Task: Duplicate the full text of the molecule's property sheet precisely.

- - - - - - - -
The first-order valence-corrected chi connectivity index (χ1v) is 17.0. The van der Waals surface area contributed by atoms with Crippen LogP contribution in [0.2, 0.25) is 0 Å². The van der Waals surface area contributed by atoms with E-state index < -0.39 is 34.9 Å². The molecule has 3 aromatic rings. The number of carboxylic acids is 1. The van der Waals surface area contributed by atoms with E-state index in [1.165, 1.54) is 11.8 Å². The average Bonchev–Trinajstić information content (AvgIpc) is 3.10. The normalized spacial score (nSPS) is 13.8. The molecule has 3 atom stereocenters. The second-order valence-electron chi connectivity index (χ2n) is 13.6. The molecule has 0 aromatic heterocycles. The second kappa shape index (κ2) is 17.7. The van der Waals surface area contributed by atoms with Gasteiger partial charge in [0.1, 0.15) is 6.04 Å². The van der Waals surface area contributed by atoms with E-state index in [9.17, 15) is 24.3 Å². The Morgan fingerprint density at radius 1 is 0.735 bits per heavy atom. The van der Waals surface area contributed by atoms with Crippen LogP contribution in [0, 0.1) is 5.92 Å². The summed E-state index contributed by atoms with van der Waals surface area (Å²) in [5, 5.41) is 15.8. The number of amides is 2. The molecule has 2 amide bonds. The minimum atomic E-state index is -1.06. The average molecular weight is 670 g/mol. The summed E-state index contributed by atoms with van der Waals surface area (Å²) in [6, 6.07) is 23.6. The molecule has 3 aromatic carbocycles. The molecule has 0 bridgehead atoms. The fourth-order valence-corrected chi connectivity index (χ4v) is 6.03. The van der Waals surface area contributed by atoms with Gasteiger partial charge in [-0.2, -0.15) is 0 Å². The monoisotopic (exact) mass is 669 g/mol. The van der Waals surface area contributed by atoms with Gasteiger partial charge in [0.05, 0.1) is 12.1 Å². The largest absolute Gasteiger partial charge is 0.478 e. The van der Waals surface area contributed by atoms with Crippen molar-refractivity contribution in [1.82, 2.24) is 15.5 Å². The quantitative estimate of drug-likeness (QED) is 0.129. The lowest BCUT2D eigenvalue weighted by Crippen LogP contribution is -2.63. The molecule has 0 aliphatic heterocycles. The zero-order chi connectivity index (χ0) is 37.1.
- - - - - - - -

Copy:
The first-order valence-corrected chi connectivity index (χ1v) is 17.0. The van der Waals surface area contributed by atoms with Crippen LogP contribution in [0.2, 0.25) is 0 Å². The van der Waals surface area contributed by atoms with E-state index < -0.39 is 34.9 Å². The molecule has 3 aromatic rings. The number of carboxylic acids is 1. The van der Waals surface area contributed by atoms with E-state index in [1.165, 1.54) is 11.8 Å². The average Bonchev–Trinajstić information content (AvgIpc) is 3.10. The normalized spacial score (nSPS) is 13.8. The molecule has 3 atom stereocenters. The second-order valence-electron chi connectivity index (χ2n) is 13.6. The molecule has 0 aromatic heterocycles. The second kappa shape index (κ2) is 17.7. The van der Waals surface area contributed by atoms with Gasteiger partial charge in [0.1, 0.15) is 6.04 Å². The van der Waals surface area contributed by atoms with E-state index in [9.17, 15) is 24.3 Å². The Morgan fingerprint density at radius 1 is 0.735 bits per heavy atom. The van der Waals surface area contributed by atoms with Crippen LogP contribution in [0, 0.1) is 5.92 Å². The summed E-state index contributed by atoms with van der Waals surface area (Å²) in [5, 5.41) is 15.8. The number of amides is 2. The molecule has 2 amide bonds. The minimum atomic E-state index is -1.06. The average molecular weight is 670 g/mol. The summed E-state index contributed by atoms with van der Waals surface area (Å²) in [6, 6.07) is 23.6. The molecule has 3 aromatic carbocycles. The molecule has 0 bridgehead atoms. The fourth-order valence-corrected chi connectivity index (χ4v) is 6.03. The van der Waals surface area contributed by atoms with Gasteiger partial charge in [-0.2, -0.15) is 0 Å². The monoisotopic (exact) mass is 669 g/mol. The van der Waals surface area contributed by atoms with Gasteiger partial charge in [0.05, 0.1) is 12.1 Å². The largest absolute Gasteiger partial charge is 0.478 e. The van der Waals surface area contributed by atoms with Crippen molar-refractivity contribution in [1.82, 2.24) is 15.5 Å². The quantitative estimate of drug-likeness (QED) is 0.129. The lowest BCUT2D eigenvalue weighted by Crippen LogP contribution is -2.63. The molecule has 0 aliphatic heterocycles. The zero-order chi connectivity index (χ0) is 37.1.